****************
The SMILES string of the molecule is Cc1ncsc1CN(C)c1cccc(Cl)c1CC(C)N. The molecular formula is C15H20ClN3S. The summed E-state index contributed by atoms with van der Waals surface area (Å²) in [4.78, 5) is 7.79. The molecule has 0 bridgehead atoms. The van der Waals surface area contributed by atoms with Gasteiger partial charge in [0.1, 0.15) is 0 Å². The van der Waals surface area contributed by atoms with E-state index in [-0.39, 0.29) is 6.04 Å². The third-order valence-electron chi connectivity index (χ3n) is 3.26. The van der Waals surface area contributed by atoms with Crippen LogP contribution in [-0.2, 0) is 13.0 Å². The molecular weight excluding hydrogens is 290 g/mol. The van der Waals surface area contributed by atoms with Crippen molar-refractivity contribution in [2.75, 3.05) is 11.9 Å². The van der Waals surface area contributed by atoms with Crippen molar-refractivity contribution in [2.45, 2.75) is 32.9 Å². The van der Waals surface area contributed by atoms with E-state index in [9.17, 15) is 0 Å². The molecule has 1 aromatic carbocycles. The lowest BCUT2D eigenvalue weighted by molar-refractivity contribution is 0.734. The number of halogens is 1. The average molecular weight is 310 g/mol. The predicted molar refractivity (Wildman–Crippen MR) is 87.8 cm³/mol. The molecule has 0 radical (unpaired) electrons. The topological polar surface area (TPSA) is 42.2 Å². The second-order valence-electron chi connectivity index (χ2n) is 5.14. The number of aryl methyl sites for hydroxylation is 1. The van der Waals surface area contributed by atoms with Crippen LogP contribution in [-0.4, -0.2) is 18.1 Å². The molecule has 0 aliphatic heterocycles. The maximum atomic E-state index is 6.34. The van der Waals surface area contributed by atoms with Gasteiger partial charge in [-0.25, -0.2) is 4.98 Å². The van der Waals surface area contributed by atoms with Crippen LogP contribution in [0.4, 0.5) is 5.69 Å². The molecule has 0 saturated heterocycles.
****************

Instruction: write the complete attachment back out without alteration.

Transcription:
The SMILES string of the molecule is Cc1ncsc1CN(C)c1cccc(Cl)c1CC(C)N. The molecular formula is C15H20ClN3S. The summed E-state index contributed by atoms with van der Waals surface area (Å²) in [4.78, 5) is 7.79. The molecule has 0 bridgehead atoms. The van der Waals surface area contributed by atoms with Gasteiger partial charge in [0.1, 0.15) is 0 Å². The van der Waals surface area contributed by atoms with E-state index in [-0.39, 0.29) is 6.04 Å². The third-order valence-electron chi connectivity index (χ3n) is 3.26. The van der Waals surface area contributed by atoms with Crippen LogP contribution in [-0.2, 0) is 13.0 Å². The molecular weight excluding hydrogens is 290 g/mol. The van der Waals surface area contributed by atoms with Crippen molar-refractivity contribution in [2.75, 3.05) is 11.9 Å². The van der Waals surface area contributed by atoms with Crippen molar-refractivity contribution in [2.45, 2.75) is 32.9 Å². The van der Waals surface area contributed by atoms with E-state index in [9.17, 15) is 0 Å². The molecule has 1 aromatic carbocycles. The lowest BCUT2D eigenvalue weighted by molar-refractivity contribution is 0.734. The number of halogens is 1. The average molecular weight is 310 g/mol. The predicted molar refractivity (Wildman–Crippen MR) is 87.8 cm³/mol. The molecule has 0 radical (unpaired) electrons. The topological polar surface area (TPSA) is 42.2 Å². The second-order valence-electron chi connectivity index (χ2n) is 5.14. The number of aryl methyl sites for hydroxylation is 1. The van der Waals surface area contributed by atoms with Crippen LogP contribution in [-0.4, -0.2) is 18.1 Å². The molecule has 0 aliphatic heterocycles. The maximum atomic E-state index is 6.34. The van der Waals surface area contributed by atoms with Gasteiger partial charge in [-0.25, -0.2) is 4.98 Å². The van der Waals surface area contributed by atoms with Crippen LogP contribution in [0.4, 0.5) is 5.69 Å². The molecule has 0 saturated heterocycles.